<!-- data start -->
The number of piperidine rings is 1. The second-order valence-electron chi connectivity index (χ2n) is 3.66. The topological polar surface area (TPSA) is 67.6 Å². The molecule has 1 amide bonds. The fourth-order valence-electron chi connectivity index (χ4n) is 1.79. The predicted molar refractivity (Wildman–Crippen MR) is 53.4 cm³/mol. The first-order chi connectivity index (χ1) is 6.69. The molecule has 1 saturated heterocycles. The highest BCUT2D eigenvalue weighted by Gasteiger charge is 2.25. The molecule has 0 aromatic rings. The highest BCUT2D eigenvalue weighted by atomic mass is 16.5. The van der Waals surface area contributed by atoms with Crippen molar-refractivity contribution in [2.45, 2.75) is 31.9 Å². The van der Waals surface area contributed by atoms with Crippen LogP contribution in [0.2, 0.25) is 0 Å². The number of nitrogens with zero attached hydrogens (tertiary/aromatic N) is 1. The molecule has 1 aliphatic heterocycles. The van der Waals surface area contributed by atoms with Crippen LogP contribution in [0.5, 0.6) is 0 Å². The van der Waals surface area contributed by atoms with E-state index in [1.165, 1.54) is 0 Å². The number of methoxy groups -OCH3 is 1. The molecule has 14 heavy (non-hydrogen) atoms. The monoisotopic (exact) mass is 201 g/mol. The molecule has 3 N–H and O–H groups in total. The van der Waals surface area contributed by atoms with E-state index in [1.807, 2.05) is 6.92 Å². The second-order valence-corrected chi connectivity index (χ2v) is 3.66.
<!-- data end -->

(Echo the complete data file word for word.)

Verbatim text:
The number of piperidine rings is 1. The second-order valence-electron chi connectivity index (χ2n) is 3.66. The topological polar surface area (TPSA) is 67.6 Å². The molecule has 1 amide bonds. The fourth-order valence-electron chi connectivity index (χ4n) is 1.79. The predicted molar refractivity (Wildman–Crippen MR) is 53.4 cm³/mol. The first-order chi connectivity index (χ1) is 6.69. The molecule has 1 saturated heterocycles. The highest BCUT2D eigenvalue weighted by Gasteiger charge is 2.25. The molecule has 0 aromatic rings. The highest BCUT2D eigenvalue weighted by atomic mass is 16.5. The van der Waals surface area contributed by atoms with Crippen molar-refractivity contribution in [2.45, 2.75) is 31.9 Å². The van der Waals surface area contributed by atoms with Crippen LogP contribution in [0.2, 0.25) is 0 Å². The number of nitrogens with zero attached hydrogens (tertiary/aromatic N) is 1. The molecule has 1 aliphatic heterocycles. The van der Waals surface area contributed by atoms with Crippen LogP contribution in [0.5, 0.6) is 0 Å². The van der Waals surface area contributed by atoms with E-state index in [1.165, 1.54) is 0 Å². The number of methoxy groups -OCH3 is 1. The molecule has 14 heavy (non-hydrogen) atoms. The monoisotopic (exact) mass is 201 g/mol. The molecule has 3 N–H and O–H groups in total. The van der Waals surface area contributed by atoms with E-state index in [1.807, 2.05) is 6.92 Å². The second-order valence-corrected chi connectivity index (χ2v) is 3.66.